Tax

Real Estate Debate: Spin-off or Wait?

IRS ruling has some corporates thinking about spinning off their property holdings.
Alix StuartOctober 3, 2001

To spin or not to spin? The question has led to head-scratching at companies with considerable real estate holdings, thanks to a recent decision by the Internal Revenue Service to approve tax-free spin-offs of such property through real estate investment trusts (REITs). McDonald’s Corp. had planned to take advantage of the new ruling, but negative reviews from analysts made the fast-food giant think twice. Credit Suisse First Boston analyst Janice Meyer estimates that the rent payments to a REIT, plus the loss of $1.4 billion in rental income from franchisees, would slice up to $5 per share off McDonald’s current earnings.

Such prospects have left another potential beneficiary, Wal-Mart Stores Inc., wary of the idea. “Our earnings multiple is in the 30s, so transferring $1 to a REIT gives you less shareholder value than if that dollar stayed in the operating company,” says Wal-Mart treasurer Jay Fitzsimmons.

Perhaps. But Lehman Brothers tax analyst Robert Willens sees it differently. “Anytime real estate comprises several hundred million dollars or more of a firm’s assets, a REIT spin-off is doable, and even advisable,” he says. “It’s a way to convert what would have been tax payments into dividends.”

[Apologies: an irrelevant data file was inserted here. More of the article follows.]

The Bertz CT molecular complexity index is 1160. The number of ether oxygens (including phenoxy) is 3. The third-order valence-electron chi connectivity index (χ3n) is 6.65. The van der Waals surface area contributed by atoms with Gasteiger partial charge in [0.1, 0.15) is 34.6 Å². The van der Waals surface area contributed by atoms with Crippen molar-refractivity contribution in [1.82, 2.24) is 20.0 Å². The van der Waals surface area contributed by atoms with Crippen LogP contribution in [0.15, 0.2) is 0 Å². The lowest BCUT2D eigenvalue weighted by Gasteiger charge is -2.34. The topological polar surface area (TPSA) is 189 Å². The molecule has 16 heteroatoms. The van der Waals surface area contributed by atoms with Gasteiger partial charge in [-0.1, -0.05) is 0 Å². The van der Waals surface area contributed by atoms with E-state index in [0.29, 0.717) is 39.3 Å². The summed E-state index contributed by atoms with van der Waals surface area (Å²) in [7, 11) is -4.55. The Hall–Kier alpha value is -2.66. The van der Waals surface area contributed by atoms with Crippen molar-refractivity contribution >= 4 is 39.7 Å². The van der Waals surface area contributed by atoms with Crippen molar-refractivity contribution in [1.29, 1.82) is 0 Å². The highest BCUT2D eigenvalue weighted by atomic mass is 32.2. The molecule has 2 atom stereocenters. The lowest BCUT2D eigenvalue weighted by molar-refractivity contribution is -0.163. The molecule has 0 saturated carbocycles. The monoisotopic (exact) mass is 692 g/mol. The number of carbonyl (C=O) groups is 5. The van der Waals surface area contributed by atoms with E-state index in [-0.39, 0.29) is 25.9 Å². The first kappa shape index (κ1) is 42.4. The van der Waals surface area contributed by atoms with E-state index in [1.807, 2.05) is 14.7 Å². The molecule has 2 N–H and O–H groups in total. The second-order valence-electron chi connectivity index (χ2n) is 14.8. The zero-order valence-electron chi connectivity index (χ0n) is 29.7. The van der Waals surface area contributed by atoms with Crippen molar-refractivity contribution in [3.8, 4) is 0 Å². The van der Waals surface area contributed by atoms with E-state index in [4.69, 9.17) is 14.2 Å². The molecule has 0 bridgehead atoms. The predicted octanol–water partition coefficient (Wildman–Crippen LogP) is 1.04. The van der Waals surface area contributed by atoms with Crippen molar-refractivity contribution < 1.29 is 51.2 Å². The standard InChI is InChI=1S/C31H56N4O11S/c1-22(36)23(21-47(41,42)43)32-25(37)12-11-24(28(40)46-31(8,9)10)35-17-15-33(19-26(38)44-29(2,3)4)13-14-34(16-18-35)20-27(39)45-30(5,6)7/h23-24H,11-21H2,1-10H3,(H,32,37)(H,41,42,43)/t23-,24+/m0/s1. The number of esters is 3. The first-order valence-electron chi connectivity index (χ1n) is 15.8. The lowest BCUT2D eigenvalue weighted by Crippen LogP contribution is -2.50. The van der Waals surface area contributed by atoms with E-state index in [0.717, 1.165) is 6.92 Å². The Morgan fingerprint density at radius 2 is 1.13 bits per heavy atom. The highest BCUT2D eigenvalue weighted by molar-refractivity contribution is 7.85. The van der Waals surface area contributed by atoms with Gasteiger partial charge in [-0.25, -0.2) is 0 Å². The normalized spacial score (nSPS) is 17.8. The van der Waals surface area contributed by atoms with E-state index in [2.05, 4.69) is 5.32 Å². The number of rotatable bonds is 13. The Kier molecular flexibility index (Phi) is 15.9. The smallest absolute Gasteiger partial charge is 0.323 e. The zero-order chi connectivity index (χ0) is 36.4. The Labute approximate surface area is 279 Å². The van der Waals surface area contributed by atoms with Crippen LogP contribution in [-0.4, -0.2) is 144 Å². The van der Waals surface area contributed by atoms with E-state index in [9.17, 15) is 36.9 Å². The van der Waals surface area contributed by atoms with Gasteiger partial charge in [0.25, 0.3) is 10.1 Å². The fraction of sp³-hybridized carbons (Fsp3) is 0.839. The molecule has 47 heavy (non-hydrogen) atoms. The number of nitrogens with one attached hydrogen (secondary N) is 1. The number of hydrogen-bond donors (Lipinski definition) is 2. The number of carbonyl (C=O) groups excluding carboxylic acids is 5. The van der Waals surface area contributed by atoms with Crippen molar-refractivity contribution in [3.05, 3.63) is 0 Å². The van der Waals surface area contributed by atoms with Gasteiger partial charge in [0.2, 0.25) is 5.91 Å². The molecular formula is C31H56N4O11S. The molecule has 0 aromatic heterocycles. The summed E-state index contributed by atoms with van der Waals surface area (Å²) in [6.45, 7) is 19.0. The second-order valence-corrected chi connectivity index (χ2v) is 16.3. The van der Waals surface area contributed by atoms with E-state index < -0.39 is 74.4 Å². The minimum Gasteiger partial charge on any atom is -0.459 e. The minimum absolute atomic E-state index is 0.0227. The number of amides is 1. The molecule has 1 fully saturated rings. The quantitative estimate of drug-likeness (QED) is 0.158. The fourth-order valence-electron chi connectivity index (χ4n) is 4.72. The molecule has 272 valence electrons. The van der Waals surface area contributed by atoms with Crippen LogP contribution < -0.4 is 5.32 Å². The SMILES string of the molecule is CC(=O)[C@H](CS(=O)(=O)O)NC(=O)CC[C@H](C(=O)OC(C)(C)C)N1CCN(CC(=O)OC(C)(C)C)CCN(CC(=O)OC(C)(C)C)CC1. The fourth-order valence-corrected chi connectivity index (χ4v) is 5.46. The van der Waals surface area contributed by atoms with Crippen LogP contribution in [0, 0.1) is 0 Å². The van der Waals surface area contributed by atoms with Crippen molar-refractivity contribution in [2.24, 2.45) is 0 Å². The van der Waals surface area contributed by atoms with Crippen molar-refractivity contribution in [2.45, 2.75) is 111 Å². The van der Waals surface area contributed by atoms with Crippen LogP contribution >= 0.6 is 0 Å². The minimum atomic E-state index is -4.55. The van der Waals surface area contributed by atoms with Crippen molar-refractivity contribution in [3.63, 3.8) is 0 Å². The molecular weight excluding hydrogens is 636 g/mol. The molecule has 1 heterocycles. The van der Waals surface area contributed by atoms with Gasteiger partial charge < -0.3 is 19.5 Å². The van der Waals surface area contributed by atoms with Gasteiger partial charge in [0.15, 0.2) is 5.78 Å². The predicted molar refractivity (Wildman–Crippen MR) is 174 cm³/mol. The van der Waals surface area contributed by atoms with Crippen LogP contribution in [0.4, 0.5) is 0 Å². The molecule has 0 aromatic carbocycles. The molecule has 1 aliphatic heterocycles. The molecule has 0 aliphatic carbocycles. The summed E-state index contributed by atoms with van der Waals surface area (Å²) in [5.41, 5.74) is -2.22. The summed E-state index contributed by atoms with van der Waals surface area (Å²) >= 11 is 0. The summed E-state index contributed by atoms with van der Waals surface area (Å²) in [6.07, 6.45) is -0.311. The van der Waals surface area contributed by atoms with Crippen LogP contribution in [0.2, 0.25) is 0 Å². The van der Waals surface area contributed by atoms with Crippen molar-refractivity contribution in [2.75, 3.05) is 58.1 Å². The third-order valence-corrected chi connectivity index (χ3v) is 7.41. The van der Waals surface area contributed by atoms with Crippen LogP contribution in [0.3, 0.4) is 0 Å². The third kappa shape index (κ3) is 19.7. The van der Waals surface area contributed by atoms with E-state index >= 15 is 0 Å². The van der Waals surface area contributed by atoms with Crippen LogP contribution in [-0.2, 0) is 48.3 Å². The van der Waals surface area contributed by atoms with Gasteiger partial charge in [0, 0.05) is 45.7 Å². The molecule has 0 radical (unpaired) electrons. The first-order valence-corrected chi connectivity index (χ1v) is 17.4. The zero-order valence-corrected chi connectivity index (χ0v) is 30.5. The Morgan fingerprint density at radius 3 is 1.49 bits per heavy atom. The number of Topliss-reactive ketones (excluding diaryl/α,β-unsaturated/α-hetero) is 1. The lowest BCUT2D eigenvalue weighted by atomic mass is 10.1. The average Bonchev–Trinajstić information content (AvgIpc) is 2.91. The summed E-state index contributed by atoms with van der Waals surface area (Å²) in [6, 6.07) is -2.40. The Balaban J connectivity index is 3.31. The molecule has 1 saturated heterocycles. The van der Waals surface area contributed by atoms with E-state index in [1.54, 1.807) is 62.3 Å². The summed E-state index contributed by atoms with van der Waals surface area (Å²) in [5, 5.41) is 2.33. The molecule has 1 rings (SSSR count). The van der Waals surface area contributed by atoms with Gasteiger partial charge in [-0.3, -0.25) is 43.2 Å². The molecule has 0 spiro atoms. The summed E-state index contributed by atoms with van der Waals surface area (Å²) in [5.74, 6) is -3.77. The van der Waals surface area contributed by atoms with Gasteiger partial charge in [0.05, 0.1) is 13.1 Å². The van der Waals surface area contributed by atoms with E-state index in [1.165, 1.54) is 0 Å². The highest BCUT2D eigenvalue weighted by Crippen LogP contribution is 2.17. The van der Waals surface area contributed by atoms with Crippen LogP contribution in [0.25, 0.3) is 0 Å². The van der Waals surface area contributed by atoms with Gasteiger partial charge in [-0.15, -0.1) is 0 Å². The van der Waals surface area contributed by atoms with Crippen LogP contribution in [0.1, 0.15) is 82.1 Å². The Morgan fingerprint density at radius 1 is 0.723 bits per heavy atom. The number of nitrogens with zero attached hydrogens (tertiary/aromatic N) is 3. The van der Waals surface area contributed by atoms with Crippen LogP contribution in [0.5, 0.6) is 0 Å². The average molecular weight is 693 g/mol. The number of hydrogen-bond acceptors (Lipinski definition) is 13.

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In McDonald’s case, Willens says, the idea that cash dividends might be unpopular with investors “doesn’t move me at all.” In fact, he’s predicting the comeback of the dividend as ordinary tax rates come down relative to capital gains rates. Willens is somewhat more sympathetic to Wal-Mart’s argument, but counters that the improved returns could boost the parent company’s multiple enough to outweigh the REIT’s lower multiple.

So the jury is still out on whether the tactic will catch on. McDonald’s isn’t expected to decide before year-end, and other candidates have only begun analyses. Meanwhile, the IRS says it will continue to be vigilant about the business rationale companies cite for their REITs. And even Willens concedes that “the big hurdle will be convincing the IRS that there are other objectives to be accomplished that outweigh the tax issue.”

–Alix Nyberg